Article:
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Monday, 13 June 2011

YA: Talking horses, throwbacks, self-harming, and underage sex…

What on earth am I talking about?
Well… obviously the Mode Series by Piers Anthony.

So, why the reactionary title, you may ask? Well it’s a reactionary series, and one of the most… interesting works I’ve ever stumbled across… up to a point.
I read my first ‘Mode’ story not long after I was out of my teens, and it was this book that made me want to further explore the strange universe created by Mr Anthony.
There are officially four books in the series. Although some would argue that there are still really only three. The first three books were released one a year from 1991 to 1993. These being: Virtual Mode, Fractal Mode, and Chaos Mode. Eventually DoOon Mode was released in 2001, a full ten years after the original instalment. Why eventually? Well, read on…

The series revolves around the relationship between, Colene our 14 year old protagonist and, Darius her thirty-something year old ‘friend’ from another world, or ‘mode’ of existence. OK, I’ll stop you there. This isn’t going the way you may think. At this point the series is very much about them not having a sexual relationship, a bone of contention in and off itself, and this is one of the main themes running thorough the series. The other theme is one of low self-esteem and self-harm. Yes, this is definitely one of Piers Anthony’s darker series, if not his darkest. And he did take quite a bit of a beating for it at the time. Some versions of the books have a rather frank addendum detailing some of the flack he had received, which lead to the eventual abandoning of the series after book three: Chaos Mode.

At this point I have to say that this was very-much a series read by many teenagers, especially teenage girls, of the time. People who were just that bit younger than myself when the series first came out. Now, I’m not here to condemn nor condone the morals of the series, nor the target audience, I would leave that to your own judgment, but as a series that can lay a strong claim to being YA, it definitely, or should that be defiantly, stands out from the crowd.

The story revolves around Colene’s struggle to come to terms with her low self-worth caused by a gang-rape. She wanders through the ‘modes’ a series of interconnected realms or realities that overlap and intersect each other, in a journey of self-discovery and healing. Although by no-means a unique theme this travel is implemented in a rather unique and interesting manner thorough the series. During this internal and external quest she meats a large range of characters, both friend and foe, from a range of very different worlds, each with their own physical and social rules. And there you have it. Because this is very-much one of those social-commentary works, and a lot of people disliked, disagreed with, and some said miss-read, the comments. Do the first three books condone or encourage underage sex? This was one of the main accusations raised against the series. I would personally say no, but then I personally quite liked the first three books…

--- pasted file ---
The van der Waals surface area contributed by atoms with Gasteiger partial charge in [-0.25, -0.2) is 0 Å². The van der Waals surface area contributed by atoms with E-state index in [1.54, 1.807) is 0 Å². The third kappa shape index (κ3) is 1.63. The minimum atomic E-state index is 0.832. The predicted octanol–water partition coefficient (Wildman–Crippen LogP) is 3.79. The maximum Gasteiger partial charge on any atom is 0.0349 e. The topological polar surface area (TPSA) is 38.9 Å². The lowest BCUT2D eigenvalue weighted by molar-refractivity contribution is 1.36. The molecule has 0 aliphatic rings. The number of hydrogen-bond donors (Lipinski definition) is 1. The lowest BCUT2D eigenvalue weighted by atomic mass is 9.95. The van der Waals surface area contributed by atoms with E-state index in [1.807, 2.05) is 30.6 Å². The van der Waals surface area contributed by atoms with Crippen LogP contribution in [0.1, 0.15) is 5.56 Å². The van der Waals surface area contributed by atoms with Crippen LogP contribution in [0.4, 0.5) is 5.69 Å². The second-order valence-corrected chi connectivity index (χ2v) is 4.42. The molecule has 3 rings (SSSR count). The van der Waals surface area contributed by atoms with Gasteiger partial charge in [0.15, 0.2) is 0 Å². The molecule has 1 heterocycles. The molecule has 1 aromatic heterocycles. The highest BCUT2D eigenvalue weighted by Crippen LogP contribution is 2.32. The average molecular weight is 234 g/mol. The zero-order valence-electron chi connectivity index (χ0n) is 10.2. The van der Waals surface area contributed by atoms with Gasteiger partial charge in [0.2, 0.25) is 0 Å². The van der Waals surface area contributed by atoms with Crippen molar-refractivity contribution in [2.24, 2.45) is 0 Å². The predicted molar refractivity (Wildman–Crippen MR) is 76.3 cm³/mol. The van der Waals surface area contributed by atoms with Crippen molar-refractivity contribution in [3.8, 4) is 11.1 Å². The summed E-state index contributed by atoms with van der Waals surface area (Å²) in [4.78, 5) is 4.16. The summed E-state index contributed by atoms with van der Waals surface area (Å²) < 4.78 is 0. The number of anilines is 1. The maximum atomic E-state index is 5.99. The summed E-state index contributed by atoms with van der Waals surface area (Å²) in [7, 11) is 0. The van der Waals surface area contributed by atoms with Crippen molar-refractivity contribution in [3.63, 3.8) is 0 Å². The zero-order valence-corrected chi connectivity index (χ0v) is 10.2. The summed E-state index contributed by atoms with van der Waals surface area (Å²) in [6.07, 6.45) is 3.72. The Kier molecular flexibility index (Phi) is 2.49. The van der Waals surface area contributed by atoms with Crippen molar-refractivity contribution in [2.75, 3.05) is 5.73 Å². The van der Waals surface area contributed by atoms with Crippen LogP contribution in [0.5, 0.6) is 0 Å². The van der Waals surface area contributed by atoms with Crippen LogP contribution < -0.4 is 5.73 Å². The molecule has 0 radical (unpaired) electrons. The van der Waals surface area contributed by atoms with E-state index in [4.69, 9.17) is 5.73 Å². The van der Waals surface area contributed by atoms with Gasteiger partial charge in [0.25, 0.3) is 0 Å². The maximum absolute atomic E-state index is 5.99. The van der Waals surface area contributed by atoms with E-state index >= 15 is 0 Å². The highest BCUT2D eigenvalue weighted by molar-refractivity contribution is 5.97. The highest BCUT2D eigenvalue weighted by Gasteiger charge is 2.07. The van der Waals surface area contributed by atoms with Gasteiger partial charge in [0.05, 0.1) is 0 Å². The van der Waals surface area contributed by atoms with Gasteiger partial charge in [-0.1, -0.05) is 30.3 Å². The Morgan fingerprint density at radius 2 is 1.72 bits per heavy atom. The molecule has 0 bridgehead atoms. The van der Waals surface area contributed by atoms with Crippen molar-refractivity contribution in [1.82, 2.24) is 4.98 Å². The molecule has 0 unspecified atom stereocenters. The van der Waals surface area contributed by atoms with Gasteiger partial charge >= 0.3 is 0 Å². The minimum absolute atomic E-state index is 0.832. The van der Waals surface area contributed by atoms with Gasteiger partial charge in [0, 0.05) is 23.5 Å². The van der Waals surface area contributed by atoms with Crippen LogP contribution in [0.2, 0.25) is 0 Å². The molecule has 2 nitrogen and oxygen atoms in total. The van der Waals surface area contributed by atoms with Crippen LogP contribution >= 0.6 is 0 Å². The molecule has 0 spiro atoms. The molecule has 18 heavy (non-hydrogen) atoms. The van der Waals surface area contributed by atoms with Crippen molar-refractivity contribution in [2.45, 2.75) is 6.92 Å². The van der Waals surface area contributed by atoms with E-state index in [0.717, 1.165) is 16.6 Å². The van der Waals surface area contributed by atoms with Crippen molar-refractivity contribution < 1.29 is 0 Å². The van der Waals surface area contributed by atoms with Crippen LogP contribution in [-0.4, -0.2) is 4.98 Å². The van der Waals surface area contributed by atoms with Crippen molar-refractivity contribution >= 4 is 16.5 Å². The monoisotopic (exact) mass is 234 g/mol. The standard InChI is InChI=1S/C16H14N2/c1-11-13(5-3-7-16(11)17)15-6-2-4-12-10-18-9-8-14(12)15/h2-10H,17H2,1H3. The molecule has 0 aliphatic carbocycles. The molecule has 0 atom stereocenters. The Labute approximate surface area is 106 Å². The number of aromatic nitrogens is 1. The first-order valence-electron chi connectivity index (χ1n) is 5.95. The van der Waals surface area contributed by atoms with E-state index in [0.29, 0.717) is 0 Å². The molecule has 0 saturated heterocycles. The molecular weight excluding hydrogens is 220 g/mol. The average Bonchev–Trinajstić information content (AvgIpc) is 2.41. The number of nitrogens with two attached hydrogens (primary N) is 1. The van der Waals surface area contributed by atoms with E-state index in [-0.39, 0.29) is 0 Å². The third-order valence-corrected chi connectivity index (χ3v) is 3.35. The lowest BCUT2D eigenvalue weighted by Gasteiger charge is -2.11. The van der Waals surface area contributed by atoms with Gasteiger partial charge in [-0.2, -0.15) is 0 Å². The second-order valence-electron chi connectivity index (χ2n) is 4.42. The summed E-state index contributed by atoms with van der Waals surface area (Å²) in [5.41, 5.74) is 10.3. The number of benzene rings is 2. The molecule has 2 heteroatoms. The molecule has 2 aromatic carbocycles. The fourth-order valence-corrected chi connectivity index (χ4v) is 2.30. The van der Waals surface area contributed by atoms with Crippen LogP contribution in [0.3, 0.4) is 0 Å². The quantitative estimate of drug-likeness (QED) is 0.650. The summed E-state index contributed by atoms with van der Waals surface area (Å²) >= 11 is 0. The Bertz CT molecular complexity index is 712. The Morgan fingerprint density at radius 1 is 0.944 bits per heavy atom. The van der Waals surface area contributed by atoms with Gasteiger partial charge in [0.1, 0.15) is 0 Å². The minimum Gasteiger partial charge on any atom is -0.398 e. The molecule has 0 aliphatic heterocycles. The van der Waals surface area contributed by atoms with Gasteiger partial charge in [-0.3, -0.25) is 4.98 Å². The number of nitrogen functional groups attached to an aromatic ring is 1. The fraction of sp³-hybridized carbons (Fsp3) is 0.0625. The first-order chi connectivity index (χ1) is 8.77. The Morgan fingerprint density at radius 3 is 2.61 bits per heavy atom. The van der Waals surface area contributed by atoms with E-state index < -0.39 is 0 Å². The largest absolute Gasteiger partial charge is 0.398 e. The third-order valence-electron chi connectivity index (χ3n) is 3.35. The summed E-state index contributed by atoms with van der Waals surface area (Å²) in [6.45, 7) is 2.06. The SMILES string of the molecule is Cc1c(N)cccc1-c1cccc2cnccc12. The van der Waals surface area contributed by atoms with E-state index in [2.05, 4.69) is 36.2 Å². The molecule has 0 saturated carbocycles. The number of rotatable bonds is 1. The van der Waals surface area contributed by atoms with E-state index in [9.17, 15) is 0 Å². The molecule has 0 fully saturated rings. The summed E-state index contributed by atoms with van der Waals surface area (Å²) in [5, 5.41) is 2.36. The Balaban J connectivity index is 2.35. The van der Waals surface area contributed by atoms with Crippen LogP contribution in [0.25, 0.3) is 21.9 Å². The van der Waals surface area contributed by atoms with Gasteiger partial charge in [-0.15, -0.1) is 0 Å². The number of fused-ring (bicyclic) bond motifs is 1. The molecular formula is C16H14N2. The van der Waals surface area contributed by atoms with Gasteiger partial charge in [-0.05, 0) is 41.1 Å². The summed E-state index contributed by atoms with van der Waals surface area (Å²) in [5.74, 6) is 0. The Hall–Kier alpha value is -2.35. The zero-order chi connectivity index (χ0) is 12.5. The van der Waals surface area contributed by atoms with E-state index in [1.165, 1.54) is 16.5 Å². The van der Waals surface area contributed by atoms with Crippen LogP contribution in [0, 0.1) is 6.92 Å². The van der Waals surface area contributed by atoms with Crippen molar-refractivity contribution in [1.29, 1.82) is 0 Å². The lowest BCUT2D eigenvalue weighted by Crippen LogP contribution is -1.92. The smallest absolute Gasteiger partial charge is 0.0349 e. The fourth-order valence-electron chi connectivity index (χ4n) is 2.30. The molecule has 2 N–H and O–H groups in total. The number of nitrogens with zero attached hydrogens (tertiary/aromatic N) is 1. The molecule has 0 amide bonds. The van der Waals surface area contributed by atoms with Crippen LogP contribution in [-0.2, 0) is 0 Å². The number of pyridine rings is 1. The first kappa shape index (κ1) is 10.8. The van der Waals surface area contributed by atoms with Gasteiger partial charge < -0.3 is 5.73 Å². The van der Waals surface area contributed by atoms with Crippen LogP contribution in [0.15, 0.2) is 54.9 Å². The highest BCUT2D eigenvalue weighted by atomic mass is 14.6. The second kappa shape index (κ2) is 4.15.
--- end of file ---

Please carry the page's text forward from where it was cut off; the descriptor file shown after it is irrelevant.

Which brings us on to DoOon Mode, the forth book and eventual conclusion to the series. Ok, I wanted to read this book, if for nothing else than to see the series concluded, and I have to say that after reading I mostly wished I hadn’t bothered. But, hay, that’s just my own personal opinion, right?
Technically DoOon Mode seemed a bit rushed to me, but more than that the story seemed to get lost in an over indulgence of sexual dwellings, and the message edged a bit more to the wrong side of what I considered moral. I suppose in a way it did its job, in that it made me think, even if it was of things I didn’t particularly wish to think of. But where it seriously fell down, for me, was in its almost dismissive ending to the whole saga; which dealt with serious themes that shouldn’t have been so easy to dismiss. I was now beginning to see those ‘wrong messages’ that others had interpreted much earlier in the series.

Over all I would recommend reading this rather overlooked, and possibly intentionally lost, series of books. There are a lot of good things in there a well. When the very different fantasy worlds are done well, they are often done very well. The series covers a lot of different conventions from the supper sci-fi technical realms of the DoOon mode, to the out-and-out fantasy, talking-animal, and lost/alternate evolutionary modes. This introduces some truly wonderful worlds and some truly interesting and strange characters. But be warned, if you thought the undercurrents to Twilight were dark, this is positively pitch!

Overall, this was an interesting series, let down by a weak ending.

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